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Frédéric Bouchery
Frédéric Bouchery

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Why your class must be final

(Version Française: Pourquoi il faut déclarer ses classes "final")

When coding with other developers, such as in peer or mob programming, they often ask me: "Why do you declare all your classes as final?". My response has always been that it's a good practice for me, inherited from my far experience with Delphi, where all classes are "final" by default. However, when asked why it's a good practice, I realized I needed to be more specific.
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Using the final keyword can help avoid inheritance hell which refers to large and complex class hierarchies that are difficult to navigate and understand. Inheritance can make testing and debugging more difficult, especially when dealing with complex inheritance chains and dependencies. In other words, inheritance can lead to tight coupling, increased complexity, and code brittleness.

Another issue with inheritance is that it creates a strong coupling between the base class and the derived class, making it harder to change the base class without affecting the derived classes. This can make the code harder to maintain over time.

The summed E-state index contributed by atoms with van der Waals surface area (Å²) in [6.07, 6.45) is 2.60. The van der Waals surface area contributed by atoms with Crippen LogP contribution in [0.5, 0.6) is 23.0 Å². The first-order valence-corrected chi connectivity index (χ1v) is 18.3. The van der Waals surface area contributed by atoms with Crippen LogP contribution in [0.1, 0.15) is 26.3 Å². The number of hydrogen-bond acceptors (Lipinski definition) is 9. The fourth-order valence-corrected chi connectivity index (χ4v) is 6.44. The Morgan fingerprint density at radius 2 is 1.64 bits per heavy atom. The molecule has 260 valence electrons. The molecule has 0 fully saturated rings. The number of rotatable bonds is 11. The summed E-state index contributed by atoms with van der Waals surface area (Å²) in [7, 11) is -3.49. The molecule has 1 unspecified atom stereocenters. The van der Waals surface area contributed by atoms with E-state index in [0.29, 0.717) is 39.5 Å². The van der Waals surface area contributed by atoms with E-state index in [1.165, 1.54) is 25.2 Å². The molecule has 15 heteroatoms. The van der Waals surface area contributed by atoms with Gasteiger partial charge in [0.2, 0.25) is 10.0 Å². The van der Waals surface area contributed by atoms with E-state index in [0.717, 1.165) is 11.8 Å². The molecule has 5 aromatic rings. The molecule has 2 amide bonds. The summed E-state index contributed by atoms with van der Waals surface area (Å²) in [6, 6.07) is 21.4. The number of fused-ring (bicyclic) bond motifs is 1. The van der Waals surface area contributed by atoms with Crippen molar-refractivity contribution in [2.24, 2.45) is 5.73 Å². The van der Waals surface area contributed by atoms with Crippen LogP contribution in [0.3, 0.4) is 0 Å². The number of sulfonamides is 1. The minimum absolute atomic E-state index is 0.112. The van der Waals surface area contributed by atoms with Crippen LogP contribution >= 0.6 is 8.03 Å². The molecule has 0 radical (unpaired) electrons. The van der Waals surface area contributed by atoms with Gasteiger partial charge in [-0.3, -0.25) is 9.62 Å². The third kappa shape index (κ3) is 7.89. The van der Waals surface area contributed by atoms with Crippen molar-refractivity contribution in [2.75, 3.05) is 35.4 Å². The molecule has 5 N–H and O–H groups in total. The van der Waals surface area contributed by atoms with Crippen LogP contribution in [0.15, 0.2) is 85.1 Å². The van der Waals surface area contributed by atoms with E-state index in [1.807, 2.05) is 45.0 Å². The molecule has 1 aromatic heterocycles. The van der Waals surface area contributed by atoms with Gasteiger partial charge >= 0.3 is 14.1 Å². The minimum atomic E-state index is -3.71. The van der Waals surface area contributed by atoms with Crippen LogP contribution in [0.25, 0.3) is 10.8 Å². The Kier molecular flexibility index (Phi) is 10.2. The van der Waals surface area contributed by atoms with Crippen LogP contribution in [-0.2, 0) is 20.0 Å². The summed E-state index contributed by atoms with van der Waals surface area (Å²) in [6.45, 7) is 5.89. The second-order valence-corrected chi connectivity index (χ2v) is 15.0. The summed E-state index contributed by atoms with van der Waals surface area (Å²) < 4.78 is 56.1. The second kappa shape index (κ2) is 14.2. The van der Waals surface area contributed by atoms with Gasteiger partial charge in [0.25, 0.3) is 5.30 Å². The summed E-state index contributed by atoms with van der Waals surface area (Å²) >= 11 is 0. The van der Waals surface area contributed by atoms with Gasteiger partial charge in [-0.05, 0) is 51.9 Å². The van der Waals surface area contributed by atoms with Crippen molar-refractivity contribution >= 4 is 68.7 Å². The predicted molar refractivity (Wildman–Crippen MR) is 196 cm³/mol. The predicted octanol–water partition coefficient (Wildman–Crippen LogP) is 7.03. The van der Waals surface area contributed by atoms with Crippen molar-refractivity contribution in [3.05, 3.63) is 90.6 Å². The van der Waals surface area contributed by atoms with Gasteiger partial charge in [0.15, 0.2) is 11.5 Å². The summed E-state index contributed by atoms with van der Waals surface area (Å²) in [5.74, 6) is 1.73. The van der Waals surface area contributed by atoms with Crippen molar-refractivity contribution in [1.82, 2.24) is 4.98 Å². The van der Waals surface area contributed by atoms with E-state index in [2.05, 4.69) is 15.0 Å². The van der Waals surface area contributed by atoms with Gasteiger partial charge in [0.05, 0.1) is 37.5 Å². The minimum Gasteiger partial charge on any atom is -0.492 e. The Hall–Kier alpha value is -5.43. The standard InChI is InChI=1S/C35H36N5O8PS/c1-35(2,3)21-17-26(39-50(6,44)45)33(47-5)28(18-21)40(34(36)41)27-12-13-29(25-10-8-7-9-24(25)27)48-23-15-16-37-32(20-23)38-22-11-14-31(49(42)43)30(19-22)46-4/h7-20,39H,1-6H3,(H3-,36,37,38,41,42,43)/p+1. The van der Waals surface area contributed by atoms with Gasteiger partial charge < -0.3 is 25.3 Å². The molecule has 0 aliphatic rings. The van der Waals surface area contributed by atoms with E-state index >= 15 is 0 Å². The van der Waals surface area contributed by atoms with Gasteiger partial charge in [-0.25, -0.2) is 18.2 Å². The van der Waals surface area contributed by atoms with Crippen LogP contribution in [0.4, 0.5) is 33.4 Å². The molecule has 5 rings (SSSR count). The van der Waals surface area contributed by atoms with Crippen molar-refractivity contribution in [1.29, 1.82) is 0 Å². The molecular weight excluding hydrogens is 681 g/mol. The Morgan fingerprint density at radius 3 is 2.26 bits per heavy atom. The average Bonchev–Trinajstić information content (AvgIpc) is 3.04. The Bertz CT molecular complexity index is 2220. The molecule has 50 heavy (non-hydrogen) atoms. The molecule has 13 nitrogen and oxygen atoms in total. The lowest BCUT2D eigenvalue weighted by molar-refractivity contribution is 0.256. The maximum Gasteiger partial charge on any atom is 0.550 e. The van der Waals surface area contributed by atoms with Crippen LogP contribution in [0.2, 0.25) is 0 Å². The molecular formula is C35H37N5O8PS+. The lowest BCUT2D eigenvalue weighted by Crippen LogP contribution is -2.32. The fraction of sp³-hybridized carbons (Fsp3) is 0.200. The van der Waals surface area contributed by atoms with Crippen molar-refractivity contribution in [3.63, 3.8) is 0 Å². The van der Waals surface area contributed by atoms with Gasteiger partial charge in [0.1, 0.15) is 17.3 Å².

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Recently, I was making changes to a PHP library that use database terminology master/slave and I wanted to make theses modifications:

  • rename methods "master" to "primary" and "slave" to "replica"
  • add deprecated methods "master" and "slave" that call "primary" and "replica" methods
  • add a comment to the "slave" deprecated method to explain the reasons for the change (due to negative connotations).

However the class define a property called $slaveConnection which was declared as protected. I would have liked to change also its name, but couldn't do so because it could be used by a child class.
I considered declaring the property as private and using magic getter and setter to allow child class to write and read the deprecated property name, but felt that this added unnecessary complexity to solve something I'm pretty sure it doesn't exists. Although this library is open-sourced, it's not very popular, and the probability that this class is overrided by someone, lonely in a dark place, is very close to zero.
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To avoid introducing breaking changes to the code, I kept this offensive name, and added a comment explaining that it was being kept for compatibility reasons, but I didn't approve of the name.

As you understand, because the class is not final, and even though I was sure that it wouldn't be overridden, I can't make my change.
If the developer who designed this class had wrote all his classes as final by default, I wouldn't have encountered this issue, and it's safer to remove the final keyword only when necessary to override a class.

In conclusion, making all classes final by default can save time for future generations of developers who will maintain the code.
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